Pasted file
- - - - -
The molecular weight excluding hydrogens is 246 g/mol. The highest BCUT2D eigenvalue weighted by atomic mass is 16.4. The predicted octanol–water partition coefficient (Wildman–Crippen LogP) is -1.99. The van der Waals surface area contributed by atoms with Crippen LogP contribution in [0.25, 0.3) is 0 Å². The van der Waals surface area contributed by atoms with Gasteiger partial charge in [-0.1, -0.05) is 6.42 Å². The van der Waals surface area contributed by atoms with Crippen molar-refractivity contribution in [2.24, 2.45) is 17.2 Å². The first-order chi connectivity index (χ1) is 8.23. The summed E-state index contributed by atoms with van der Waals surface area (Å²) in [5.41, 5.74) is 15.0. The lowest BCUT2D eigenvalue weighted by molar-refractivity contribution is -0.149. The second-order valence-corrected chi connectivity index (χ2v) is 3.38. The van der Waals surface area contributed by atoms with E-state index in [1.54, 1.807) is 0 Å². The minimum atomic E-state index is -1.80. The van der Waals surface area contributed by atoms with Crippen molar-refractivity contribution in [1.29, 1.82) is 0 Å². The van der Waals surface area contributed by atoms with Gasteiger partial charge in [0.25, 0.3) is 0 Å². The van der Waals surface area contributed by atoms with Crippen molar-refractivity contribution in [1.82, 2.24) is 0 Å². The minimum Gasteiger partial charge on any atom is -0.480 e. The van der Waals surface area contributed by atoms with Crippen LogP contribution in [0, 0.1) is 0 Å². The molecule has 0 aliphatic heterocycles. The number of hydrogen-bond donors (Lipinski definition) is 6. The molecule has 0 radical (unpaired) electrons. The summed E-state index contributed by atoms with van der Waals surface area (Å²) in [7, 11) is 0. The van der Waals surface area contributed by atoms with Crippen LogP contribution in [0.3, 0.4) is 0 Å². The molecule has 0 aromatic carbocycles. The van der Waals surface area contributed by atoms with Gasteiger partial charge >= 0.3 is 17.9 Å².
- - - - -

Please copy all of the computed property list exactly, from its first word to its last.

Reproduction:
The molecular weight excluding hydrogens is 246 g/mol. The highest BCUT2D eigenvalue weighted by atomic mass is 16.4. The predicted octanol–water partition coefficient (Wildman–Crippen LogP) is -1.99. The van der Waals surface area contributed by atoms with Crippen LogP contribution in [0.25, 0.3) is 0 Å². The van der Waals surface area contributed by atoms with Gasteiger partial charge in [-0.1, -0.05) is 6.42 Å². The van der Waals surface area contributed by atoms with Crippen molar-refractivity contribution in [2.24, 2.45) is 17.2 Å². The first-order chi connectivity index (χ1) is 8.23. The summed E-state index contributed by atoms with van der Waals surface area (Å²) in [5.41, 5.74) is 15.0. The lowest BCUT2D eigenvalue weighted by molar-refractivity contribution is -0.149. The second-order valence-corrected chi connectivity index (χ2v) is 3.38. The van der Waals surface area contributed by atoms with E-state index in [1.54, 1.807) is 0 Å². The minimum atomic E-state index is -1.80. The van der Waals surface area contributed by atoms with Crippen molar-refractivity contribution in [1.29, 1.82) is 0 Å². The van der Waals surface area contributed by atoms with Gasteiger partial charge in [0.25, 0.3) is 0 Å². The van der Waals surface area contributed by atoms with Crippen molar-refractivity contribution in [1.82, 2.24) is 0 Å². The minimum Gasteiger partial charge on any atom is -0.480 e. The van der Waals surface area contributed by atoms with Crippen LogP contribution in [0, 0.1) is 0 Å². The molecule has 0 aliphatic heterocycles. The number of hydrogen-bond donors (Lipinski definition) is 6. The molecule has 0 radical (unpaired) electrons. The summed E-state index contributed by atoms with van der Waals surface area (Å²) in [7, 11) is 0. The van der Waals surface area contributed by atoms with Crippen LogP contribution in [0.3, 0.4) is 0 Å². The molecule has 0 aromatic carbocycles. The van der Waals surface area contributed by atoms with Gasteiger partial charge >= 0.3 is 17.9 Å².